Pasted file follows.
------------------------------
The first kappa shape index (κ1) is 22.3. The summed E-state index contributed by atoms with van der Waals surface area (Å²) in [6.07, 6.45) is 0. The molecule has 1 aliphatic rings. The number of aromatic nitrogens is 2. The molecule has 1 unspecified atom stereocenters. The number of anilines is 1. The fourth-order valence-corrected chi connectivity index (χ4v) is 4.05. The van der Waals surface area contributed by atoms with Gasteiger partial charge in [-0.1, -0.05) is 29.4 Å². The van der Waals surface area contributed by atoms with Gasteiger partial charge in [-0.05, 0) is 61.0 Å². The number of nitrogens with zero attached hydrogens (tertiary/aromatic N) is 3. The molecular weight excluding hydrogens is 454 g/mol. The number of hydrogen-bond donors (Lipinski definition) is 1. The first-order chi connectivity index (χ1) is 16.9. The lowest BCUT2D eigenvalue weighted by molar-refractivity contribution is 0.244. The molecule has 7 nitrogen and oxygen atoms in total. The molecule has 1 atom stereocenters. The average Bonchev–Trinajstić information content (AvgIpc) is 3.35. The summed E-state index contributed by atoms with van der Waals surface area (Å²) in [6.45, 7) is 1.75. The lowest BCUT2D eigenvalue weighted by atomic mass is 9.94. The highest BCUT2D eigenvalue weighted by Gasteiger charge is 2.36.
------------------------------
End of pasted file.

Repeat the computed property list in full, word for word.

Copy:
The first kappa shape index (κ1) is 22.3. The summed E-state index contributed by atoms with van der Waals surface area (Å²) in [6.07, 6.45) is 0. The molecule has 1 aliphatic rings. The number of aromatic nitrogens is 2. The molecule has 1 unspecified atom stereocenters. The number of anilines is 1. The fourth-order valence-corrected chi connectivity index (χ4v) is 4.05. The van der Waals surface area contributed by atoms with Gasteiger partial charge in [-0.1, -0.05) is 29.4 Å². The van der Waals surface area contributed by atoms with Gasteiger partial charge in [-0.05, 0) is 61.0 Å². The number of nitrogens with zero attached hydrogens (tertiary/aromatic N) is 3. The molecular weight excluding hydrogens is 454 g/mol. The number of hydrogen-bond donors (Lipinski definition) is 1. The first-order chi connectivity index (χ1) is 16.9. The lowest BCUT2D eigenvalue weighted by molar-refractivity contribution is 0.244. The molecule has 7 nitrogen and oxygen atoms in total. The molecule has 1 atom stereocenters. The average Bonchev–Trinajstić information content (AvgIpc) is 3.35. The summed E-state index contributed by atoms with van der Waals surface area (Å²) in [6.45, 7) is 1.75. The lowest BCUT2D eigenvalue weighted by atomic mass is 9.94. The highest BCUT2D eigenvalue weighted by Gasteiger charge is 2.36.